But, when there was a time when money had not been appropriated, government employees still went to work and still got paid (usually a little late until funds were approved). The situation was resolved without all the political drama we have inserted into our political system since 1980.

Who invented the shutdown? Benjamin Civiletti. Civiletti was the attorney general for President Jimmy Carter.

He concluded the president has the constitutional “leeway to perform essential functions and make the government ‘workable’.” This is apparently the reason for essential and nonessential workers.

The system that was in place worked well for 110 years without all the political drama. A reasonable person could have concluded it was not the intent of Congress in the late 1800s to create the draconian system that now grinds government to a halt. Presumably, there was some political advantage to be gained with the new interpretation and conclusion the government was not functioning properly without his new interpretation of an old law.

Potential Impact of a Shutdown on 2024 Federal Pay Raise—and Public Envy of Highest Raise in 40 Years

Those of us who are part of the federal community often do not pay much attention to what others may think. Numerous articles, including on FedSmith, tout the 2024 federal employee pay raise as helping out with the loss of purchasing power due to rapid inflation.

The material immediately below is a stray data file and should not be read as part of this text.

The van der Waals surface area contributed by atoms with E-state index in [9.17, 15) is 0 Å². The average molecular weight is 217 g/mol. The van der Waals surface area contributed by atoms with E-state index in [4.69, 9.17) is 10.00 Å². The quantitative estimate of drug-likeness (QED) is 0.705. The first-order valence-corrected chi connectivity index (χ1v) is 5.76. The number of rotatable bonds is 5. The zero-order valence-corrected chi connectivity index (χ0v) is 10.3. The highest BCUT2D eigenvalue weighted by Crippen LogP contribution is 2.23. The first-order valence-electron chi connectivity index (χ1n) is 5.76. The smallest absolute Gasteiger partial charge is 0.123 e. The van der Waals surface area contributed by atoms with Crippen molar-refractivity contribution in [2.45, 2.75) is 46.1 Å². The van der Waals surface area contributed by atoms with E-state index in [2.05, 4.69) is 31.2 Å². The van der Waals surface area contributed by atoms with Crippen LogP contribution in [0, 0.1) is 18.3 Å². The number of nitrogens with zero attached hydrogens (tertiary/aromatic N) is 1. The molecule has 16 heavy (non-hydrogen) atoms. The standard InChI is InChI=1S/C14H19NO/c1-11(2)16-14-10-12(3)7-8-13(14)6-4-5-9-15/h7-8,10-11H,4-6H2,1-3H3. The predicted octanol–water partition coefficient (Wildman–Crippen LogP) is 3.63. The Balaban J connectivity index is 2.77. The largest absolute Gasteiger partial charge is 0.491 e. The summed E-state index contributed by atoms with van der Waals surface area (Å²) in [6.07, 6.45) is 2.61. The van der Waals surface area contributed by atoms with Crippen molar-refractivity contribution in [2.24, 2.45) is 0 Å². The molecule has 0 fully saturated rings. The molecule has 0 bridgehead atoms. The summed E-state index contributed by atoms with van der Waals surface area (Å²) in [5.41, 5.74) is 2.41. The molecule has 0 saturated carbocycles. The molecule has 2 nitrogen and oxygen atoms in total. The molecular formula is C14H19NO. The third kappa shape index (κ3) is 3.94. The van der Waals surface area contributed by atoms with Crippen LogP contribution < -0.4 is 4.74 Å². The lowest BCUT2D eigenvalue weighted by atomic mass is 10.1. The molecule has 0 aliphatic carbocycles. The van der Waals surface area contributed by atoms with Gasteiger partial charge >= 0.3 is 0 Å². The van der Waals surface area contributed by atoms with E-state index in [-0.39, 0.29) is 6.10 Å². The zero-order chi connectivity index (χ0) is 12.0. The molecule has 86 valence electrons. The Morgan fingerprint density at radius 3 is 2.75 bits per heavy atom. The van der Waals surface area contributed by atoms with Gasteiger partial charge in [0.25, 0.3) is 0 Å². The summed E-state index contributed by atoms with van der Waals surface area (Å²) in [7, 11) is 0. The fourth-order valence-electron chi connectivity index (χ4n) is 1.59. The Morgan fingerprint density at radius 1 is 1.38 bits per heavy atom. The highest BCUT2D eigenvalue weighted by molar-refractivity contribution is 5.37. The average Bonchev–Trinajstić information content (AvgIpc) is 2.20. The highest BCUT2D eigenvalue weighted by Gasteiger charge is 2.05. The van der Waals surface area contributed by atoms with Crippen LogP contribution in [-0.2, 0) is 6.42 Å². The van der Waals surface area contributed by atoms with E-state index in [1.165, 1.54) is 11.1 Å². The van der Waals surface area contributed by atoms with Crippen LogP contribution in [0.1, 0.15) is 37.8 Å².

We may not pay attention to what others may think of federal employees getting the highest pay raise in over 40 years when Jimmy Carter was president. For many, the 5.2% pay raise is not viewed favorably.

In Washington, however, the federal employee pay raise is a very positive event. However, members of Congress from outside the Beltway work for constituents who may envy the significant raise for the federal workforce.

Numerous articles published in the last few days read like this partial quote from an editorial in the Las Vegas Review-Journal:

Is it a coincidence that both Mr. Carter and Mr. Biden — unpopular leaders presiding over economies wrought by inflation and sluggish housing markets caused by high mortgage interest rates — sought to placate a key Democratic constituency during a presidential election year? Hardly.

For comparison, a survey conducted late last year by the Society of Human Resources Managers estimates that the average private-sector employee can expect a pay hike of 3.5 percent this year. Many will likely get nothing. Let’s remember that these are the workers who must generate the billions in tax revenue necessary to cover Mr. Biden’s benevolence.

The Heritage Foundation estimated last year that the average American household has lost the equivalent of $7,400 in annual income since Mr. Biden was sworn into office….